Ivory Coast legend Didier Drogba has spoken out in the defence of professional footballers in Africa, demanding change to improve working conditions.
Drogba, 38, is the honorary president of the African division of FIFPro, the global professional footballers' union. With the online publication of a map detailing the working conditions of footballers around the world, the former Chelsea striker said Africa's players were being let down.
"Professional footballers in many African countries do not have the clearly defined status they deserve -- or any status at all," Drogba, who left Montreal Impact recently following their exit from the MLS playoffs, said.
"Many African footballers have no holiday entitlement and are left without the medical care they need to do their jobs. This has to change. Africa's professional footballers must be treated as proper employees."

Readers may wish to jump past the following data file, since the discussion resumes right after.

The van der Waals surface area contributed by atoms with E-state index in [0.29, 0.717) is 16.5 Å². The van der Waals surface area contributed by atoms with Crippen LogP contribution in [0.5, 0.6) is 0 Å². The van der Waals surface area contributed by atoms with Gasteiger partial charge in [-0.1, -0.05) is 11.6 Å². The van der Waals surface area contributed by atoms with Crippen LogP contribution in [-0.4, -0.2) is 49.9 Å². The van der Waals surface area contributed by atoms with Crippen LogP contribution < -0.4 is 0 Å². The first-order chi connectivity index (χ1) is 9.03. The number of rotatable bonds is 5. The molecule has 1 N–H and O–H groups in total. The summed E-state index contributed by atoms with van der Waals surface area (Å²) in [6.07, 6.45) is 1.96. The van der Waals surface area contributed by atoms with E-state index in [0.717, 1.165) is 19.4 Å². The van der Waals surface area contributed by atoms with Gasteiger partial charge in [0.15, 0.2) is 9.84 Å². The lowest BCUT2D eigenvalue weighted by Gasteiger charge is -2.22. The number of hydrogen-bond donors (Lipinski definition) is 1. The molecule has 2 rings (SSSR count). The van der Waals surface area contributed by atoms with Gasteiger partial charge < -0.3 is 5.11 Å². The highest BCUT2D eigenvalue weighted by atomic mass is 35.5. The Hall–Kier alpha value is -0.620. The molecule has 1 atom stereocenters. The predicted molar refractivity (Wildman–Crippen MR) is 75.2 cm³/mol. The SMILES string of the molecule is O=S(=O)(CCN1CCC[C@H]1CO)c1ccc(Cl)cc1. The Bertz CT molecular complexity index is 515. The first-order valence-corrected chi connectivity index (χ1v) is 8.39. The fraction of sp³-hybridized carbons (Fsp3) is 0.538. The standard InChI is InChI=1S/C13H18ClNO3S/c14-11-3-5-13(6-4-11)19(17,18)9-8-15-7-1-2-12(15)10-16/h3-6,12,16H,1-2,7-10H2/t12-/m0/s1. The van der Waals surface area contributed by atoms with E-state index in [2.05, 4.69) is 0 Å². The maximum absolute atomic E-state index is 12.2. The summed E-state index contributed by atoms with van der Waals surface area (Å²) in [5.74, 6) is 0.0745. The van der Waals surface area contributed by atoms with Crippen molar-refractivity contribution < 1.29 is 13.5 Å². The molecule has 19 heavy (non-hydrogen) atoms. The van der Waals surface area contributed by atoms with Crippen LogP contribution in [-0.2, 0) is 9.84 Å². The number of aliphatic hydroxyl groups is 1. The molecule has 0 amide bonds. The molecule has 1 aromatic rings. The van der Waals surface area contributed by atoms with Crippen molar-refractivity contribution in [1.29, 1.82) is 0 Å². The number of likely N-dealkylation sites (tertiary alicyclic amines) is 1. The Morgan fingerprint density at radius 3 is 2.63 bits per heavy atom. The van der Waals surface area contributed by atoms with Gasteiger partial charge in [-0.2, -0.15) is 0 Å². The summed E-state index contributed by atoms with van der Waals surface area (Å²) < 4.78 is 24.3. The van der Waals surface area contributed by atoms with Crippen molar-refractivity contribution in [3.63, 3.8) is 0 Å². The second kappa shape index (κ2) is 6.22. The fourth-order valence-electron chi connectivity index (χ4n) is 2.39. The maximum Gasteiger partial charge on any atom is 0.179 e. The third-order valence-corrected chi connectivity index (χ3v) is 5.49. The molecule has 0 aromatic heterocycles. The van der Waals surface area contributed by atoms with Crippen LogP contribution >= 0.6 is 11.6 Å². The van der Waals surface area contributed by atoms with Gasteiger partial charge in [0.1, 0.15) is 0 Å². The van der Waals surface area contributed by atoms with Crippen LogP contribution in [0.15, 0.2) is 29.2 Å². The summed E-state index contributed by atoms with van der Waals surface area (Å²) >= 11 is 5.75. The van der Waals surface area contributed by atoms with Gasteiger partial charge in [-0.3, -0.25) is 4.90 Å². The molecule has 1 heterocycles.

The map claims 85 percent of professional footballers in the Democratic Republic of Congo do not have a written contract with 57 percent of them not having a day off in the week. Their salaries are between $300-600 a month.
According to FIFPro, the central African nation is also the most dangerous in which to play with 35 percent of players threatened by fans and one in four the victim of violence.
The union also claims that players in Gabon, the host nation for the next African Nations Cup, which starts on Jan. 14 next year, are the most likely to suffer delays in the payment of their salaries.
"Half of the players [in Africa] questioned said they'd had problems getting paid on time in the last two years," Drogba said. "That's unacceptable."